KINGMAN - The local hotel industry seemed to have accepted the inevitable Monday evening, with just one lone representative turning out to try - and fail - to convince the City Council not to finalize a 2-percent increase in the city hotel tax to pay for capital improvement projects.
Herberta Schroeder of the Hill Top Motel pleaded with Council not to enact the increase, arguing that her industry had already suffered enough in the current economy, and that an extra couple dollars added to a customer's bill could mean the difference between that customer deciding to stay in Kingman.
"I know that people don't believe me when I tell them that we actually get phone calls that say 'How much is your room rate for such-and-such dates?' and I give it to them," Schroeder said. "They say 'Is that with tax?' 'No,' and then I give them the tax rate, and they go 'Wow, that's a lot of tax!' And then they hang up."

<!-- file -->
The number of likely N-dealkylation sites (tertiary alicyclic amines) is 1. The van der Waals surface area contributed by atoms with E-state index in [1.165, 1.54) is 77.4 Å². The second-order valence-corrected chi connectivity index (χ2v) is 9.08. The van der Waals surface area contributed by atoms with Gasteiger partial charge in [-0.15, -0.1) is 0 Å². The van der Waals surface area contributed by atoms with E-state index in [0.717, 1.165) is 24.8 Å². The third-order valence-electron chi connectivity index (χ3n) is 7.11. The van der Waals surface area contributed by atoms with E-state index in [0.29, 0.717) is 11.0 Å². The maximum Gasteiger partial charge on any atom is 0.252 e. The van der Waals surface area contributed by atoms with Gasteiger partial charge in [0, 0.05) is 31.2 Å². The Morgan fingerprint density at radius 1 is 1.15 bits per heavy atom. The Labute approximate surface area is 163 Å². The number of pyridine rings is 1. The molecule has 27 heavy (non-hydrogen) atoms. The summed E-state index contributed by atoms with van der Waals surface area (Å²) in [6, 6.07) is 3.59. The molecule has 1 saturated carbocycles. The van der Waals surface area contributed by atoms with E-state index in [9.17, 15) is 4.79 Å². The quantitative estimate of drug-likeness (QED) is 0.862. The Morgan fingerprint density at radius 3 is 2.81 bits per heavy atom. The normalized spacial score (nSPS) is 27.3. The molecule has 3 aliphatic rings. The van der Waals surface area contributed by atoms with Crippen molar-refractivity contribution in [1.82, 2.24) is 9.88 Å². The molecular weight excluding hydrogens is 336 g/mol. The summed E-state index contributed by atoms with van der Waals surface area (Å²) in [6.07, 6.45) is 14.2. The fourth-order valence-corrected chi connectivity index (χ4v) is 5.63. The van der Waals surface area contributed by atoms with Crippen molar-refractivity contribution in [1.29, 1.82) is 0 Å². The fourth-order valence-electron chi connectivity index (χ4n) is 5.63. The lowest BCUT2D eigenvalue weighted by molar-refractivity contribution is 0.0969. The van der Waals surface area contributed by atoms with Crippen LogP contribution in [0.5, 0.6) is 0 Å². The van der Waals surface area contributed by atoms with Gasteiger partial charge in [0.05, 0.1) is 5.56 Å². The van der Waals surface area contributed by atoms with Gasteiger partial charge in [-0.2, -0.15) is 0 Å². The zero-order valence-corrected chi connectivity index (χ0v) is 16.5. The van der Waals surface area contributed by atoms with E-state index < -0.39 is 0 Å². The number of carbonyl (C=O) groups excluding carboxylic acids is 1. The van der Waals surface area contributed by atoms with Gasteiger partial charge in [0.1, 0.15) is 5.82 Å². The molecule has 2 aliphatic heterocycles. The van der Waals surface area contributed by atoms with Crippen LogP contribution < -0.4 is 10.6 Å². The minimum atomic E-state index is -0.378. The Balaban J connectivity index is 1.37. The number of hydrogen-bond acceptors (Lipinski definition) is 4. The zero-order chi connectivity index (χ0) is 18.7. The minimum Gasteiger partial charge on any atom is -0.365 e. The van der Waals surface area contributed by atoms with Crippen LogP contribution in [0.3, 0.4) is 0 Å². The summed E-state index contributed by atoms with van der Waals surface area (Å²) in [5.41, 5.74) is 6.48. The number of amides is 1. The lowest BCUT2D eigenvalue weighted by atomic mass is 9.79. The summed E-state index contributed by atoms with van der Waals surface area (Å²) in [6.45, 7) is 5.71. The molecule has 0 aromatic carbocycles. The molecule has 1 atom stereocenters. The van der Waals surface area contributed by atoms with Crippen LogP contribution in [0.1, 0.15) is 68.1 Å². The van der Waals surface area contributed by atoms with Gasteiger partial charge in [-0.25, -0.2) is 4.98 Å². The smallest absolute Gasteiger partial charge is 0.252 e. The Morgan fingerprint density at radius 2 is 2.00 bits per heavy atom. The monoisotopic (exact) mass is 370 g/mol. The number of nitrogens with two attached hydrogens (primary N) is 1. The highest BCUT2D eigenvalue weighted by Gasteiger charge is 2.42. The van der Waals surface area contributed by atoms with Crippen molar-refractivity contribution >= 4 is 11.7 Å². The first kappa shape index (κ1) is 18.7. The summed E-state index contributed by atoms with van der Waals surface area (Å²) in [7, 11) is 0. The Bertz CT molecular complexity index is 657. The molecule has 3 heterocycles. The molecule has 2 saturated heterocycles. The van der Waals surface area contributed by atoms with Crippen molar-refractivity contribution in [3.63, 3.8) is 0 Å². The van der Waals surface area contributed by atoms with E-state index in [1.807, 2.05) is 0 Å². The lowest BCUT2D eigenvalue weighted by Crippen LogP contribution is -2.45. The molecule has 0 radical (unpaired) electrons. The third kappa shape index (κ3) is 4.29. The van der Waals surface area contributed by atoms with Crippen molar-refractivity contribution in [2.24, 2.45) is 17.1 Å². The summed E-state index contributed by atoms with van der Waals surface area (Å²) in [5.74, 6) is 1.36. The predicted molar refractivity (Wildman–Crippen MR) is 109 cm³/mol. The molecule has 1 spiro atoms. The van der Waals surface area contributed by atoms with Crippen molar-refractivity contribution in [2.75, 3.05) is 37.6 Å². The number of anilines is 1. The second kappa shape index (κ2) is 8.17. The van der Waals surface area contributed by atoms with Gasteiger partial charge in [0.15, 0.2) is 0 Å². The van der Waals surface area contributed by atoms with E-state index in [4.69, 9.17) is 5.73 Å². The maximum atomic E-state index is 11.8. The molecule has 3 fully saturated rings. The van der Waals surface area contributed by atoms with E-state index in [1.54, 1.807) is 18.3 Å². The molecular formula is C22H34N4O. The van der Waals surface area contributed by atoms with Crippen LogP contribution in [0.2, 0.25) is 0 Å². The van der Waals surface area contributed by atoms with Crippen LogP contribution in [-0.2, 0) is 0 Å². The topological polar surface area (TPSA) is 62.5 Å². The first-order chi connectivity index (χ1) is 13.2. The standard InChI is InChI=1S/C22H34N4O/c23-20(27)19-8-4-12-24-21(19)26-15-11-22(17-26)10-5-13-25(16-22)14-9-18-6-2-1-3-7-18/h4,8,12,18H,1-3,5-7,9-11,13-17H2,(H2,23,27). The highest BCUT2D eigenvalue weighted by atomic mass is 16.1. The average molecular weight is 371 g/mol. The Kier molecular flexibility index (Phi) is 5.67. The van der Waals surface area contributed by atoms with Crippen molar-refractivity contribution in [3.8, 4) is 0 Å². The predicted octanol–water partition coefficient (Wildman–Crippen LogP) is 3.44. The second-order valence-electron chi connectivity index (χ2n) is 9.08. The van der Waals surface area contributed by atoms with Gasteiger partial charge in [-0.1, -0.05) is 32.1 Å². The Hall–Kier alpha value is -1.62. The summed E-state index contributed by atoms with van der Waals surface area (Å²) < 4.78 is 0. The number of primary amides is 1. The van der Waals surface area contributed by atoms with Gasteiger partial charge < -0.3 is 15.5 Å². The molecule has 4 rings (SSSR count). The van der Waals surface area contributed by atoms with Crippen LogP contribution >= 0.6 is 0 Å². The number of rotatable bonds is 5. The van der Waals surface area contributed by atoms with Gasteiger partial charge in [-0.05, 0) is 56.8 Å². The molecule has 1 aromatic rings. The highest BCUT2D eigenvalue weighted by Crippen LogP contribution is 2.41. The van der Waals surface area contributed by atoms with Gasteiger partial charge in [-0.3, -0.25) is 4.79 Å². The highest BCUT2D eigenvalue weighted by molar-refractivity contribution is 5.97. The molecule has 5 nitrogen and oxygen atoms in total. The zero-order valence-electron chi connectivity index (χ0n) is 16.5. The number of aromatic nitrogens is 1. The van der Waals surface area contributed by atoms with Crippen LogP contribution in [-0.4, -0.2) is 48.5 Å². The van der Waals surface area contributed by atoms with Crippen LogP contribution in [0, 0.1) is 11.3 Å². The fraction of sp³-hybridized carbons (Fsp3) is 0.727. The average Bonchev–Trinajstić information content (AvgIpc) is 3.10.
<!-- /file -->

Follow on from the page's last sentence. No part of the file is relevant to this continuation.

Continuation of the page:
Schroeder argued that, with Laughlin only 30 minutes out of town, there's nothing stopping tourists from staying there instead.
Carole Young, Keith Walker, Robin Gordon and Ray Lyons reiterated their support for the increase, agreeing that it remains the last, best way to raise money for capital improvements without passing the cost on to city residents.
Likewise, Mayor John Salem and Vice Mayor Janet Watson maintained their earlier position that now was not the time to raise anyone's taxes.
Lyons made the motion to approve the increase, with Walker seconding. The motion passed 4-3, with Salem, Watson and Deering opposed.
The new tax is set to take effect starting no earlier than Feb. 1, 2010, and is expected to bring in about $276,000 a year.